Interestingly, the sex of the patient is not established by anything concrete in the painting itself. This fact makes "The Gross Clinic" somewhat unique, as it presents the spectator with a body that is naked and exposed, and yet is not entirely legible as male or female. Another intriguing element of this painting is the lone woman in the painting, seen in the middle ground of the painting, cringing in distress. She can be read as a female relative of the patient, acting as a chaperone. Her dramatic figure functions as a strong contrast to the calm, professional demeanor of the men who surround the patient. This bloody and very blunt depiction of surgery was shocking at the time it was first exhibited, and remains so for many viewers of the painting today.
The painting was submitted for the 1876 Centennial Exhibition in Philadelphia, but was rejected. When it was eventually displayed, a critic for the New York Tribune wrote that it was "one of the most powerful, horrible, yet fascinating pictures that has been painted anywhere in this century... but the more one praises it, the more one must condemn its admission to a gallery where men and women of weak nerves must be compelled to look at it, for not to look at it is impossible." Controversy about the painting has centered on its violence, and on the melodramatic presence of the woman. Contemporary scholars have suggested that the painting may be read in terms of castration anxiety and fantasies of mastery over the body (e.g. Michael Fried), and that it documents Eakins's ambivalence about representing sex difference (e.g. Jennifer Doyle). The painting has also been understood to be drawing an analogy between painting and surgery and as identifying the work of the artist with the emergence of surgery as a respected profession.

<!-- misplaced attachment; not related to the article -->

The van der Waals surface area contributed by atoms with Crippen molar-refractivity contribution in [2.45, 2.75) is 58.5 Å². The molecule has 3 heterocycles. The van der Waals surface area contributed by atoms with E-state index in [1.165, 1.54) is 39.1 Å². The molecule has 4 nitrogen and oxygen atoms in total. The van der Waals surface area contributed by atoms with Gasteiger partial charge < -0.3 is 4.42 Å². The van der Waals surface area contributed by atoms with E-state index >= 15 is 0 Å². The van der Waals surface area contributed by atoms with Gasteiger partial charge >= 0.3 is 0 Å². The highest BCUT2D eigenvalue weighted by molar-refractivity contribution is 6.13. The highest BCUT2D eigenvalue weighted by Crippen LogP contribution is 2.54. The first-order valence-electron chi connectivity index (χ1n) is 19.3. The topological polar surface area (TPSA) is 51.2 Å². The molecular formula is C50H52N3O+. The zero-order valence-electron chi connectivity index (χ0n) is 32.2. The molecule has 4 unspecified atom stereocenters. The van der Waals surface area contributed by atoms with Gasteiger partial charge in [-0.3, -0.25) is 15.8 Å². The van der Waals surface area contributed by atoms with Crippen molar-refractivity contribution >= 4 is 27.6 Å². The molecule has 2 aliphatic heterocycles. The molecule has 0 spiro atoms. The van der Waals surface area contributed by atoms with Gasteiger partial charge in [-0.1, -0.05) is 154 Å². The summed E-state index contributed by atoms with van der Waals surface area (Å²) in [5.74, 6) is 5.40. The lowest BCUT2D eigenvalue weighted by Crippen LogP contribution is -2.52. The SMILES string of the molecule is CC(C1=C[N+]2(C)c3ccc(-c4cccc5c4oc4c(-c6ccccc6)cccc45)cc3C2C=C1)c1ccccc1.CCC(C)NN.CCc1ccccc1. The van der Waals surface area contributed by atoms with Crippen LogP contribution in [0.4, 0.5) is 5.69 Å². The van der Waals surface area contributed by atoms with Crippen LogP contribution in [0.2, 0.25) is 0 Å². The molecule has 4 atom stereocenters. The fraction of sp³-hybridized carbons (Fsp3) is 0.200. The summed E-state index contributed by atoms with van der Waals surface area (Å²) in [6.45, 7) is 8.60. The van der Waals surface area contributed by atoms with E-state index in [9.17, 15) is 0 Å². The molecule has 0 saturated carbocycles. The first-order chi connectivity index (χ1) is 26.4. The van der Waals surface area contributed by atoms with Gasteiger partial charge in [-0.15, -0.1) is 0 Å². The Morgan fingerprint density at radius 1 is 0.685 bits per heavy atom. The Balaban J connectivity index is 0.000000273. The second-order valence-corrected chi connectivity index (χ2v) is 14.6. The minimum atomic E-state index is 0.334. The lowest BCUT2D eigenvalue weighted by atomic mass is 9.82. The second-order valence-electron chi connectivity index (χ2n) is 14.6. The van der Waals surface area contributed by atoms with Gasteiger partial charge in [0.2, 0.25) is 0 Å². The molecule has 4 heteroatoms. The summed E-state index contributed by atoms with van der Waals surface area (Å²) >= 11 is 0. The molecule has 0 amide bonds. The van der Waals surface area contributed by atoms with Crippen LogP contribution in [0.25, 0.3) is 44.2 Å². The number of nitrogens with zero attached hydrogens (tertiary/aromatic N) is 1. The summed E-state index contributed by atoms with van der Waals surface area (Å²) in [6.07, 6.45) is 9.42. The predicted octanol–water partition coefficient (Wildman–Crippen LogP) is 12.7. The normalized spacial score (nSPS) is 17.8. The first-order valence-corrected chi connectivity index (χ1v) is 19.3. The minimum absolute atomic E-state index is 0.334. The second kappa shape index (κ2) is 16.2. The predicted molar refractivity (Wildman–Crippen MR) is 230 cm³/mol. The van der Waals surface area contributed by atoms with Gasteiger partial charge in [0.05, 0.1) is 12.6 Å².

In 2002 an art critic for The New York Times called it "hands down, the finest 19th-century American painting." In 2006, in response to the impending sale of this painting, The New York Times published a "close reading" which sketches some of the different critical perspectives on this work of art.
After its purchase for $200 at the time of the Centennial Exhibition, the painting was housed in the College Building of Jefferson Medical College, Thomas Jefferson University in Philadelphia until it was moved in the mid-1980s to Jefferson Alumni Hall. On November 11, 2006, the Thomas Jefferson University Board voted to sell the painting for $68 million to the National Gallery of Art in Washington and the new Crystal Bridges Museum of American Art, now under construction in Bentonville, Arkansas. The sale would represent a record price for an artwork made in the United States prior to World War II.
The proposed sale was seen as a secretive act that many from Philadelphia believed betrayed the city's cultural legacy. In late November 2006, efforts began to keep the painting in Philadelphia, including a fund with a December 26 deadline to raise money to purchase it and a plan to invoke a clause regarding "historic objects" in the city's historic preservation code. In a matter of weeks the fund raised $30 million, and on December 21, 2006, Wachovia Bank agreed to loan the difference until the rest of the money has been raised, keeping the painting in town at the Philadelphia Museum of Art and the Pennsylvania Academy of Fine Arts.